I was watching TV the other night – purely for the purpose of doing research for this blog post, of course, when I was drawn into an episode of “Restaurant: Impossible.” For anyone unfamiliar with this reality show, celebrity chef Robert Irvine helps failing restaurants make a turnaround. In two days, Robert and his team completely revamp the restaurant’s interior and address the problems that are causing the business to fail – which are often rooted in the dysfunctional relationships between the owners and staff.
What I found particularly telling in this episode was that the owner, a single mom, desperately needed to save her business or she would lose her home. Safe to say she had a lot at stake. She claimed she was baffled as to why cooks and kitchen managers continually walked off the job and agreed she’d like to know why. Yet when Robert provided her the answers, which he’d gleaned by interviewing two former employees and the current staff, she refused to accept the truth: Her lack of leadership and angry outbursts were driving staff away and making it difficult on those who remained. She subsequently threw a temper tantrum caught by the film crew. So much for her denial. Eventually, she seemed to accept the truth, vowed to change her ways, and, as in every episode, the clouds parted, the sun came out and everyone rejoiced! The new and improved restaurant opened its doors to a grateful, hungry crowd.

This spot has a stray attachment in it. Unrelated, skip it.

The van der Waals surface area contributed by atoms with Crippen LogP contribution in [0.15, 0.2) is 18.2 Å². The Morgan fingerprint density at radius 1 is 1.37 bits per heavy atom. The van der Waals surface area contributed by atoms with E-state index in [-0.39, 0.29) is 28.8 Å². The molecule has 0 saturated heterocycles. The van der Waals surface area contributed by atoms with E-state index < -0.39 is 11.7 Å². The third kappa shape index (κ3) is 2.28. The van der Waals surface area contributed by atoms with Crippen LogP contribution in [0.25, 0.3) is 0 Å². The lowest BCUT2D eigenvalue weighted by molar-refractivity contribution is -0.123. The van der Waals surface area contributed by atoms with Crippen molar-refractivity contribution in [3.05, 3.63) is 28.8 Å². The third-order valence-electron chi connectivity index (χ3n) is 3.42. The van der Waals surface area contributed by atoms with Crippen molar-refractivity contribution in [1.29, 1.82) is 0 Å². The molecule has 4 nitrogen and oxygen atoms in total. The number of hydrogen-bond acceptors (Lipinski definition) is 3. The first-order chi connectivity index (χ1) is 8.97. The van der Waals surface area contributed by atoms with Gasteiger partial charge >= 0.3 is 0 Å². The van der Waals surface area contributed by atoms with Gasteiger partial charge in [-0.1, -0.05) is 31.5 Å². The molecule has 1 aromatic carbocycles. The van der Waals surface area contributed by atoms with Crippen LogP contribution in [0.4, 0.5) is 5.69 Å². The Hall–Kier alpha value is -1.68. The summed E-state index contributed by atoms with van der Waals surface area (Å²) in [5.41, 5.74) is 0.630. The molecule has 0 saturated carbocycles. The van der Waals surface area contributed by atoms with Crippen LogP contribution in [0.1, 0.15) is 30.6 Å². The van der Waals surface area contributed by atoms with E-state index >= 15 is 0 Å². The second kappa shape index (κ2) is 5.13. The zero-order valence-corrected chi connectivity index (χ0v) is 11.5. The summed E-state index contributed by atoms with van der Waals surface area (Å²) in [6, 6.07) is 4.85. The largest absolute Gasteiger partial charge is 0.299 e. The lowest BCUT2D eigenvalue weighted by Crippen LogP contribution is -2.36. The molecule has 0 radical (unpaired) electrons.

What can we learn from that owner? And for that matter, from Robert, who has a blunt, often abrasive style? When it comes to speaking your truth, there must be a foundation of trust between the person seeking honesty and the one providing it. And if we’ve asked for it, (“No, please tell me the truth.”) we need to be ready to hear the other person’s truth, not go into a defensive or angry mindset. That behavior keeps us stuck and limited.
You the one being asked to cough up honesty? Here are a few guidelines when speaking your truth specific to giving feedback:
- Focus on the behavior, not the person, so that you avoid putting the person down or embarrassing them.
- Be detailed and specific about the issue.
- Ask for the person’s help in resolving the matter and discuss solutions.
- Agree on the corrective steps to be taken and the timeframe for implementation.
- Plan a follow-up meeting to assess the effectiveness of the actions.
When corrective feedback is given and received in a respectful manner, it reduces the likelihood of misunderstanding and ensures an environment where people can safely speak their truth.
Have you had any notable experiences giving or receiving feedback? I’d love for you to share them!